• Talking to users
  • Gathering insight and data
  • Uncovering challenges and opportunities
  • Understanding the users’ needs and expectations

 

✔️ Planning Stage: Outlining a Strategy

This stage focuses on understanding the technical requirements of the design process and mapping a plan and a timeline for the first iterative cycle. You also define what qualifies as a successful solution.

The planning stage includes:
  • Presenting hypothesis
  • Observing user behavior
  • Sketching out the user journey map
  • Creating user profile
  • Outlining a strategy

 

✔️ Development Stage: Designing a Solution

Your next step is to generate as many ideas as possible no matter the quality. Just like any other brainstorm-fueled process, you unleash your creativity, make sketches, and have fun. Your goal is to refine your best ideas until you end up with a solution to move forward with. It gets easier from there as you will be focused on a single idea to prototype.

The development stage includes:
  • Developing as many ideas and concepts as possible
  • Building information architecture and hierarchy
  • Developing user flows
  • Prototyping

 

✔️ Testing Stage: Concluding the Effectiveness of the Solution

The final stage refers to testing and evaluating whether or not the prototype meets the user’s needs. Testing gives you valuable insight and helps you catch problems before they spiral out of control. In addition, the iterative design process can give you a clear path to improvement.

The testing stage includes:
  • Testing the design solutions
  • Gathering user feedback and design reviews
  • Validating the solution
  • Catching potential problems
  • Determining the effectiveness of the solution
  • Synthesizing research

Iterative Design Allows You to Create and Test Ideas Quickly

In conclusion, iterative design is a powerful tool to have in your arsenal as it’s based on adopting the philosophy of constant and consistent improvement. In addition, the method is also cost-effective, as it’s much cheaper and easier to create a prototype to test compared to developing a finished product just to modify it based on user feedback.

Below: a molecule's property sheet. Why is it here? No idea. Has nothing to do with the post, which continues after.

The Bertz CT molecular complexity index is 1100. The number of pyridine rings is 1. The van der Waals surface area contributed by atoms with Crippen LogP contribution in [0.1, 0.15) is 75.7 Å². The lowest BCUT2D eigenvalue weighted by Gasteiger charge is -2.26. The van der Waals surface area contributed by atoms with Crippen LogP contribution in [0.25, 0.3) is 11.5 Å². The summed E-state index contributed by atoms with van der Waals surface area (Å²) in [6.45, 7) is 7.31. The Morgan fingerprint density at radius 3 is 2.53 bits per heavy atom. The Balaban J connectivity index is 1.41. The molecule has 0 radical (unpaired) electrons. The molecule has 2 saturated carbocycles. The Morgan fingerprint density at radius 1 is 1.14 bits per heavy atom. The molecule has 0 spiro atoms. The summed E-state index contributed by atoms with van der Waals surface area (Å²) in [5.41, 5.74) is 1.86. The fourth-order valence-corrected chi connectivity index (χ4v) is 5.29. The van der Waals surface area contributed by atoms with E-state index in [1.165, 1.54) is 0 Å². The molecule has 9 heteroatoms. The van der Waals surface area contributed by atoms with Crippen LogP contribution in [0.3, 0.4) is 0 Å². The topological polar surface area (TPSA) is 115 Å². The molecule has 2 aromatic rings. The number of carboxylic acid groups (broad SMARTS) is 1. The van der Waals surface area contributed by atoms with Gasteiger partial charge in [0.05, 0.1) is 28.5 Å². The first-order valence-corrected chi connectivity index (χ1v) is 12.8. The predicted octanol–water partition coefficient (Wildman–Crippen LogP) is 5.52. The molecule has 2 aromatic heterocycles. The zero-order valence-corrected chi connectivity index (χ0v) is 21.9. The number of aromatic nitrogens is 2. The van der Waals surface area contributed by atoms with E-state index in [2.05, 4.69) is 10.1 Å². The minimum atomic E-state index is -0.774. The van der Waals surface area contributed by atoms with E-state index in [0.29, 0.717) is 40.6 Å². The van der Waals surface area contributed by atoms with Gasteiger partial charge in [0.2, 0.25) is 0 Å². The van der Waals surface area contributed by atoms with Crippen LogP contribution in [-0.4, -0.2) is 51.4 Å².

The benefits of adopting the iterative design process:
  • Resolve misunderstandings: Even when there are misunderstandings or inconsistencies, the iterative design allows for a rapid resolution early in the development cycle.
  • Collect valuable feedback throughout the process: You can gather valuable feedback as you go along and make modifications after each phase.
  • Create an effective solution: It helps your team make sure the final design meets the required purpose, functionality, usability, and objectives.
  • Identify issues at the earliest possible stage:  The testing phase allows you to identify the range of user behaviors, usability, and practical issues that are hard to identify early in the design process
  • Build relationships: Iterative design process can also help with client relationships to show the evolution of a design.
  • Learn to find opportunity in failure: As rapid prototyping relies on trial-and-error, it makes it easy to incorporate “lessons learned” in the final product.

The method has a lot of room for flexibility and variations, however, keep in mind that only practice will make the process perfect. Just trust the process.

In the meantime, why not get more insights and inspiration by visiting the related UI/UX design articles: